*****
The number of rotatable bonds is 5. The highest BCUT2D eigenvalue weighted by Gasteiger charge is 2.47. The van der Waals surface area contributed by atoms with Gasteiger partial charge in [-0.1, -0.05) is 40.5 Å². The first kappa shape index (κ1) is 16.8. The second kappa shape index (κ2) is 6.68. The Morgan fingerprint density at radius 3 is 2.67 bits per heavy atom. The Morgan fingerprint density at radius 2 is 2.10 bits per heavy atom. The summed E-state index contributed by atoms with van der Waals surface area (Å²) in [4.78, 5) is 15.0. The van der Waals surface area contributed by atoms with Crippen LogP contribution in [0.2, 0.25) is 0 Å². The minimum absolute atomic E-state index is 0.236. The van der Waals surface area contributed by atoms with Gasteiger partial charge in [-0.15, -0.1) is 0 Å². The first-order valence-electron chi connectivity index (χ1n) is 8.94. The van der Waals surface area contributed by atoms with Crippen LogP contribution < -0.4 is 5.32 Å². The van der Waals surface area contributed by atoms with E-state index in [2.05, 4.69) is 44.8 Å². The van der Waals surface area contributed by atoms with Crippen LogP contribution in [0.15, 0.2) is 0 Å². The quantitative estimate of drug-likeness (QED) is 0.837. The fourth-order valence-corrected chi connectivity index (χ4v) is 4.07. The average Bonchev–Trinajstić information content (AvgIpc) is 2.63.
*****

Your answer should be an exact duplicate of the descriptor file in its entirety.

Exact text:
The number of rotatable bonds is 5. The highest BCUT2D eigenvalue weighted by Gasteiger charge is 2.47. The van der Waals surface area contributed by atoms with Gasteiger partial charge in [-0.1, -0.05) is 40.5 Å². The first kappa shape index (κ1) is 16.8. The second kappa shape index (κ2) is 6.68. The Morgan fingerprint density at radius 3 is 2.67 bits per heavy atom. The Morgan fingerprint density at radius 2 is 2.10 bits per heavy atom. The summed E-state index contributed by atoms with van der Waals surface area (Å²) in [4.78, 5) is 15.0. The van der Waals surface area contributed by atoms with Crippen LogP contribution in [0.2, 0.25) is 0 Å². The minimum absolute atomic E-state index is 0.236. The van der Waals surface area contributed by atoms with Gasteiger partial charge in [-0.15, -0.1) is 0 Å². The first-order valence-electron chi connectivity index (χ1n) is 8.94. The van der Waals surface area contributed by atoms with Crippen LogP contribution < -0.4 is 5.32 Å². The van der Waals surface area contributed by atoms with E-state index in [2.05, 4.69) is 44.8 Å². The van der Waals surface area contributed by atoms with Crippen LogP contribution in [0.15, 0.2) is 0 Å². The quantitative estimate of drug-likeness (QED) is 0.837. The fourth-order valence-corrected chi connectivity index (χ4v) is 4.07. The average Bonchev–Trinajstić information content (AvgIpc) is 2.63.